Higher Education Quick Takes
Canadian university leaders are defending their new statement on academic freedom, which has been criticized by faculty leaders for what they see as limits on the protections it provides for academics. Faculty leaders have said that the references in the statement to peer review suggest that ideas that have yet to capture a critical mass of support may not be covered (in the view of university leaders), potentially hurting those who challenge conventional wisdom in their disciplines. The Canadian Association of University Teachers recently released an open letter outlining concerns about the new statement, which it said would "undo many of the advances that have been achieved in the understanding of academic freedom over the past 100 years." Now the Association of Universities and Colleges of Canada, which prepared the academic freedom statement, has responded with a letter to the faculty group. The university letter states: "We have confidence in the peer review process and the standards of research and teaching in our academic disciplines. We do not share your concern that these processes and standards may not apply to 'ideas at the margin or ideas that are critical of the mainstream.' Our position is based on the rigor of inquiry, not the outcome."
The federal government paid out $1 billion in improper Pell Grant payments in 2011, but the proportion of all payments that were erroneous fell to 2.7 percent -- below the government's target of 3.3 percent and the lowest level since at least 2005, the White House announced Tuesday. The Obama administration credits the drop to new measures that linked the Free Application for Federal Student Aid to Internal Revenue Service data, making it less likely that information about students' family income would be entered improperly. Improper payments in 2010 also totaled about $1 billion, but the rate that year was 3.1 percent because overall grant volume was lower.
WASHINGTON -- A budget compromise for fiscal year 2012 expected to be approved later this week would increase funding for the National Science Foundation and other federal scientific research efforts. The Senate and House have agreed on a "mini-bus" bill with funding for five cabinet-level departments: Agriculture, Commerce, Justice, Housing and Urban Development, and Transportation, as well as for science and other related agencies. Their budget would increase NSF funding to $7 billion, $173 million more than in 2011 and more than was proposed by either the House or Senate appropriations subcommittees, although significantly less than the $907 million increase President Obama requested in February.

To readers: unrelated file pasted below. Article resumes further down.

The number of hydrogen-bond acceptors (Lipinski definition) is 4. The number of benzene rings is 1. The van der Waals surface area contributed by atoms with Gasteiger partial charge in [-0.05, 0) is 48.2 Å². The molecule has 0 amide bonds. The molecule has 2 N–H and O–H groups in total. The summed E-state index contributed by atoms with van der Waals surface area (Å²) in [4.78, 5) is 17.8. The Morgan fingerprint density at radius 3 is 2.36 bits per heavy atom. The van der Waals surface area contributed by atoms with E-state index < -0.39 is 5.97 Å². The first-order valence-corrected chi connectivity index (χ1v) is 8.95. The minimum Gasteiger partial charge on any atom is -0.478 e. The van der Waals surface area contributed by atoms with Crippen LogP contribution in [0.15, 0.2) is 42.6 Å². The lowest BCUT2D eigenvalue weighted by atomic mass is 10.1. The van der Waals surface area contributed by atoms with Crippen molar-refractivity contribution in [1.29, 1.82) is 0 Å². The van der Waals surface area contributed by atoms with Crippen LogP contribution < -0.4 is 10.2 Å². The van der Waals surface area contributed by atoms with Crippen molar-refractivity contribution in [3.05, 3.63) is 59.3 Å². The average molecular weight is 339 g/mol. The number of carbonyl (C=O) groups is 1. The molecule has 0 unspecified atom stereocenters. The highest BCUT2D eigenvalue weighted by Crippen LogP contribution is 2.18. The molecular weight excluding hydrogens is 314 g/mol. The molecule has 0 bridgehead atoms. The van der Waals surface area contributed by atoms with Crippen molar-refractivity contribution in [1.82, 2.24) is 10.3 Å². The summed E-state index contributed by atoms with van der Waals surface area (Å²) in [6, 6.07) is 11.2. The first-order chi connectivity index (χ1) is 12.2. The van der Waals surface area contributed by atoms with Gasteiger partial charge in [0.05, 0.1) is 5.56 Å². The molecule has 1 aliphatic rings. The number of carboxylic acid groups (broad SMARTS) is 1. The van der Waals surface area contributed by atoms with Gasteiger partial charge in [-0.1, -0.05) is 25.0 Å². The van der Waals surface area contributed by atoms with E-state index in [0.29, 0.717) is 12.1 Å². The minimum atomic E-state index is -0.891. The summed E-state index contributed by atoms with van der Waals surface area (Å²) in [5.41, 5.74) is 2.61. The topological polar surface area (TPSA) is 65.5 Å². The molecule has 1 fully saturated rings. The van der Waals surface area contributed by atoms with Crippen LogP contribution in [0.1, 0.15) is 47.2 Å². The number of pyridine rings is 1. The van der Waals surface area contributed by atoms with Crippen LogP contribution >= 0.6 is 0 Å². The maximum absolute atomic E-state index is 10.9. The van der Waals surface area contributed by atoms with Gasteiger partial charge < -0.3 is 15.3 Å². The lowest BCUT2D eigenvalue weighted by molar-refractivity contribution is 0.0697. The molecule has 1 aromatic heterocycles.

NASA would face a budget cut of $648 million, mostly in space exploration, but funding for NASA's science programs would increase by $155 million. The National Institute for Standards and Technology would see a $33 million increase to $751 million -- also below the president's request.
The package also includes a continuing resolution that would avert a government shutdown in December.
The European University Association is today issuing a new "autonomy scorecard" that compares the autonomy given to university systems throughout Europe. The rankings are in four areas: organizational, financial, staffing and academic autonomy. Following are the countries where the higher education systems have the most and least autonomy.
|Category||3 Most Autonomous (from top)||3 Least Autonomous (from bottom)|
|Organizational||Britain, Denmark, Finland||Luxembourg, Turkey, Greece|
|Financial||Luxembourg, Estonia, Britain||Cyprus, Hesse, Greece|
|Staffing||Estonia, Britain, and three-way tie between Czech Republic, Sweden and Switzerland||Greece, France and tie between Cyprus and Spain|
|Academic||Ireland, Norway, Britain||France, Greece, Lithuania|